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    Published on: January 9, 2014

    This commentary is available as both text and video; enjoy both or either. To see past FaceTime commentaries, go to the MNB Channel on YouTube.

    by Kevin Coupe

    Hi, I'm Kevin Coupe, and this is FaceTime with the Content Guy.

    We're only nine days into the new year, so many of us who made resolutions haven't yet completely voided them by engaging in contrary behavior. I say "yet" because statistics show that very few people actually live up to their resolutions.

    It occurs to me that rather than make resolutions for myself, it might be more interesting to make up resolutions for everyone else. Sure, they have even less chance as becoming reality as those I make for myself, but what the hell? This is sort of my "if I ruled there world list."

    This list of 12 is by no means a complete list. It just is what comes to mind right now, and I reserve the right to update it or add to it in the future.

    1. Retailers should not be allowed to post signs that a new store is "coming soon" unless they are absolutely sure that the store will be open within a month. "Soon" means "soon."

    2. In markets where stores are on the sidewalk, businesses or their landlords should be required to shovel those sidewalks within two hours of the snowfall having stopped, or within four hours of sunrise during or after a snowfall. Penalties will include thousands of dollars in fines, and maybe even jail time.

    3. Buildings that have public-facing clocks should be required to make sure that those clocks have the correct time. If the clock stops, or if the time changes because of daylight savings time, you have 24 hours to get the clock working or right. Once again, penalties will be fines and a minimum jail sentence.

    4. If you have a charity, and someone gives you money, you don't send that person an email within two weeks asking for more money. Not cool. Send a thank you note. But wait an appropriate amount of time before asking for another donation.

    5. The next Star Trek movie should have a completely original plot, as opposed to using villains and plot points from earlier films or the TV series. Go where nobody has gone before. This probably seems like an odd choice of rules for public policy purposes, but since there was a North Carolina town councilman who resigned from his elected position by submitting a letter written in Klingon, apparently we are at the point where fictional and reality-based cultures have converged. Besides, I can't resist a Star Trek reference.

    6. Michael Sansolo noted the other day that there are studies out there saying that close to 20 percent of Americans believe that the sun revolves around the earth. Now, I'm normally a pretty inclusive person, but I'm perfectly comfortable saying that I don't think these people should be allowed to vote. (I'm not even sure they should be allowed to go outdoors without an escort, but that's a different issue.)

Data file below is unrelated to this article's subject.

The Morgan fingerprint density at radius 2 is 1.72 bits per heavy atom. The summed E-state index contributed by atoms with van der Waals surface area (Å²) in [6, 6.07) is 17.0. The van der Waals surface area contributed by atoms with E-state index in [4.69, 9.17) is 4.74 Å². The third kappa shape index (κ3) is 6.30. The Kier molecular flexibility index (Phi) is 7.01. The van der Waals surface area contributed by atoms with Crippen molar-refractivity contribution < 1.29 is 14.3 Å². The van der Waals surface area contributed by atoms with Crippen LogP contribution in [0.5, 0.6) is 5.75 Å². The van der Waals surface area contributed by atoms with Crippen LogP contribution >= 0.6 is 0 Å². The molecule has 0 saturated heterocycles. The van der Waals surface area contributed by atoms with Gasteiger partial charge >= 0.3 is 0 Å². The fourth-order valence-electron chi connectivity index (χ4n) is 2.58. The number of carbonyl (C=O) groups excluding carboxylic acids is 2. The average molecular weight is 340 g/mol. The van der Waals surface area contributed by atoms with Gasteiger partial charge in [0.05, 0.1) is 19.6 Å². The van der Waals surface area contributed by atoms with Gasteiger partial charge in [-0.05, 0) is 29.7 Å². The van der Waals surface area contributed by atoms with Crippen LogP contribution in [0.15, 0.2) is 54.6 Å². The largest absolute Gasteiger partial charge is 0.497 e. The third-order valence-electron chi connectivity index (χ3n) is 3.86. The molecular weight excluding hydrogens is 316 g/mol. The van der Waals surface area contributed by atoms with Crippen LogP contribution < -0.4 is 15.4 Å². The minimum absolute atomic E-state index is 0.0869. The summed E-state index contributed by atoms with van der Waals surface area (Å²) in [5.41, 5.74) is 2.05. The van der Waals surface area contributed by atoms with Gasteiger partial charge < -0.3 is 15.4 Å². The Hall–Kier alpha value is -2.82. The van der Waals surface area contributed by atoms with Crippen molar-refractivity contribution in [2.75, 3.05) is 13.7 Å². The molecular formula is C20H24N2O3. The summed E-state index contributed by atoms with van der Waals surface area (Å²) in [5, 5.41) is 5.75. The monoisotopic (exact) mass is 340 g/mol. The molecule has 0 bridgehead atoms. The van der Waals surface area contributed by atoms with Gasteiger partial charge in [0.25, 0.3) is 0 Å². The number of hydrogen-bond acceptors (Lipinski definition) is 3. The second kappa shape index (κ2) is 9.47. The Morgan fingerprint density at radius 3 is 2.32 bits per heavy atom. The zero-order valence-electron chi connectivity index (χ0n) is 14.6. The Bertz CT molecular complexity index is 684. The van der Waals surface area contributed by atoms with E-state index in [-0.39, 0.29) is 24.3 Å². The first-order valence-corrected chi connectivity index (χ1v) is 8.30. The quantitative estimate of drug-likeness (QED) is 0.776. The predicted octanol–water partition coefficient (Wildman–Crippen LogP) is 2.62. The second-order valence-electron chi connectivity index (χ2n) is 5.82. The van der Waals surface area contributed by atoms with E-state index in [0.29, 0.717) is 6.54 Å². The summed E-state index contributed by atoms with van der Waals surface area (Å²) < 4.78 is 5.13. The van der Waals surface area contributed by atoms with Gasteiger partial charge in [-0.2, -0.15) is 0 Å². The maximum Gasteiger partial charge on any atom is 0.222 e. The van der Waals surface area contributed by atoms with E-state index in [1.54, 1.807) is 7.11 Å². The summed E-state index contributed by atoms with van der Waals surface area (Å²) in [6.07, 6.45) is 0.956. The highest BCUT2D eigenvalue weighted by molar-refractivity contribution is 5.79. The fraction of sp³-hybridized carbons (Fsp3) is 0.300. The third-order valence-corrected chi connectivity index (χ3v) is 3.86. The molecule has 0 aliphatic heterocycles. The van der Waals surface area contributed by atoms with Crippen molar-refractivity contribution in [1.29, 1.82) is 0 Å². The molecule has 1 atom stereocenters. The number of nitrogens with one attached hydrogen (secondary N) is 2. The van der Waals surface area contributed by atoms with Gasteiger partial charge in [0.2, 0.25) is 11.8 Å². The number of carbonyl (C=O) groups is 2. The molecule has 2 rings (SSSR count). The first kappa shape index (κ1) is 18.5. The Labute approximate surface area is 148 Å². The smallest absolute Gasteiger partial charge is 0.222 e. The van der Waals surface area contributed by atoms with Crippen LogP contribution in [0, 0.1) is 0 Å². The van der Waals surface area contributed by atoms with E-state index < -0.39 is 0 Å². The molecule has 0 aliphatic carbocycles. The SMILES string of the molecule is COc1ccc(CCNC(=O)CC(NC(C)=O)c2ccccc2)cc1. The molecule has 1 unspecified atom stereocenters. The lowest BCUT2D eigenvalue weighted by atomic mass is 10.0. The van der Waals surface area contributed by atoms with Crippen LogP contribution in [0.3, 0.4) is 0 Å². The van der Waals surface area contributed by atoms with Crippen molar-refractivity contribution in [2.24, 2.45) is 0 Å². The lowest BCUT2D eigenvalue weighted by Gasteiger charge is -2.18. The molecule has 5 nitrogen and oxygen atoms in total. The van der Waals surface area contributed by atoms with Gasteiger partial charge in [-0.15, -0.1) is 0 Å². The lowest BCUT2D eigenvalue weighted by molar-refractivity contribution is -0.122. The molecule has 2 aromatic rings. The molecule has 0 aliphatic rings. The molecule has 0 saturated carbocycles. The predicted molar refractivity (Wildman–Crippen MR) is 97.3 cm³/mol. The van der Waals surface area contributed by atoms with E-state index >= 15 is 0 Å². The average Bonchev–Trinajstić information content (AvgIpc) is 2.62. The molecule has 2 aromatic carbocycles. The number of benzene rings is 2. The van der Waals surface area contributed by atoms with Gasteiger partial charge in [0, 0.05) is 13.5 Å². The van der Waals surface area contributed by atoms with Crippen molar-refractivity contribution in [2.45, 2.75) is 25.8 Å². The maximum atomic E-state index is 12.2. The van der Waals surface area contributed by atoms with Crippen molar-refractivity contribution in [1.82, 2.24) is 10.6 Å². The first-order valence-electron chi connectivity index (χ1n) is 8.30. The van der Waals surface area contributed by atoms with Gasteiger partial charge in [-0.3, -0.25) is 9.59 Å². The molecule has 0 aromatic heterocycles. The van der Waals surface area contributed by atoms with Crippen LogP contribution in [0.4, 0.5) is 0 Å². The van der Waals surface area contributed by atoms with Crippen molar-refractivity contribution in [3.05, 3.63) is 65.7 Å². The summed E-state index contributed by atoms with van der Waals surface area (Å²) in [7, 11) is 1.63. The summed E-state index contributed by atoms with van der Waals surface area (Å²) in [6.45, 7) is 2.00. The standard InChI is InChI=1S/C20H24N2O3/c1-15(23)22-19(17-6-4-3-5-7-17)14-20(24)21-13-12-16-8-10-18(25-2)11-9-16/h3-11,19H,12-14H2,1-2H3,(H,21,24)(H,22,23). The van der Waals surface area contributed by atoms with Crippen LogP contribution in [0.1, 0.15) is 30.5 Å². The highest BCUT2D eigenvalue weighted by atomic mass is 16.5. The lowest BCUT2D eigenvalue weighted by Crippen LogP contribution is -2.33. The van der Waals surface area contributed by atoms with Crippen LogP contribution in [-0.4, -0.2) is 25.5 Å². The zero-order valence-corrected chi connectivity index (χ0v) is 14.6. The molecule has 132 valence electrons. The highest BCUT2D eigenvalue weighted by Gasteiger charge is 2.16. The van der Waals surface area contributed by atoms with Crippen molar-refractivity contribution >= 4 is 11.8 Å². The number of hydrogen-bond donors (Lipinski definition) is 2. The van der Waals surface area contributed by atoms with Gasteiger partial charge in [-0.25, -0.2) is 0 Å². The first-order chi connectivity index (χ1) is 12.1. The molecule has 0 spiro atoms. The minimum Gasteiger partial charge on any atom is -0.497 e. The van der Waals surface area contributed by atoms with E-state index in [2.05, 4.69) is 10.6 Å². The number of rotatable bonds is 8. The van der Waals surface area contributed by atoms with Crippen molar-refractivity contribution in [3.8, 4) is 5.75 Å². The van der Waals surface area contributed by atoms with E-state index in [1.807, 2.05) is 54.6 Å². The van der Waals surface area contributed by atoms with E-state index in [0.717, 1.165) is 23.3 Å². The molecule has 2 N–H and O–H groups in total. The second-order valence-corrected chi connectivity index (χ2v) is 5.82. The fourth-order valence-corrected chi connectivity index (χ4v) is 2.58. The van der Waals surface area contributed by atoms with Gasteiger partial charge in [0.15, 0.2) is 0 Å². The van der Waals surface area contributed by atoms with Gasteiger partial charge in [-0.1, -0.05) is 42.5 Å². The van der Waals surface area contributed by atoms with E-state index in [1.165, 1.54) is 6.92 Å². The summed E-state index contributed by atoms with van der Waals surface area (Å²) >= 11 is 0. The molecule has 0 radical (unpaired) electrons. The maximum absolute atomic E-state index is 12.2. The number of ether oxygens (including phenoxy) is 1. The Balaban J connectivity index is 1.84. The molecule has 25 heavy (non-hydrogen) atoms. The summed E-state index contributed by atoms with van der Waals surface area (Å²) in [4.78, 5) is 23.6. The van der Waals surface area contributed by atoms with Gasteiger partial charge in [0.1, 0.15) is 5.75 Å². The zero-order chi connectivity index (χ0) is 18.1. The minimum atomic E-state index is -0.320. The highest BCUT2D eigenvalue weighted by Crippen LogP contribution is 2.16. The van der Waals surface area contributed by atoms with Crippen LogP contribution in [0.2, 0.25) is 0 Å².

7. Every company should be required to have an ombudsman - a person who has as his or her job the responsibility for sitting in meetings where decisions are being made, but not to drink the Kool-aid, so he or she can raise his or her hand and say, "What the hell are you people thinking?" The job would be to make sure that senior executives don't live in a bubble of their own design, making a habit of epistemic closure.

    8. New York should be required to have airports that are on the level of - or worse than - airports operated in third world countries. It's that simple. And anyone who has ever flown in and out of Kennedy or LaGuardia needs no further explanation.

    9. One Sunday a year, everyone in the country should be required to turn off their computers, cellphones and other technological devices. Just for a day.

    10. In Major League Baseball, from this moment forward, all use of performance enhancing drugs will result in an immediate 162 game suspension, no exceptions. On the second offense, you are gone … and any records you may have compiled are immediately expunged from the books.

    11. Every public official - especially at the national level, but not limited to that - should be required during each year of service to come up with one big idea that will make the country better. I'm not talking about abstract big ideas, nor ideas that are purely related to either spending or saving money. But I'm talking about a concrete and actionable big idea for doing something - or creating an environment that will encourage people or companies to do something - that will make the country a demonstrably better place to live. And then, they have to develop a legislative proposal that is no longer than five pages long, and forge compromises that will make that proposal a reality.

    12. Finally, retailers that post signs in their stores should be required to make sure that the words are spelled correctly, and that they use the appropriate words. Illiteracy in the service of commerce is not a sign of character.

    Now, I know that some of you will point out that I make spelling mistakes here on MNB all the time. Which is true.

    But I would argue back that I'm generally working without a net, and that retailers usually have the time to try to get things right. (Mistakes do happen, though, which is why I'm not proposing major fines or prison sentences for this.)

    I'd also point out that in this case, I'm going to mimic the federal government. Since I'm making the rules, I'm also going to exempt myself from actually having to obey them.

    That's what is on my mind on this Thursday morning. As always, I want to know what is on your mind.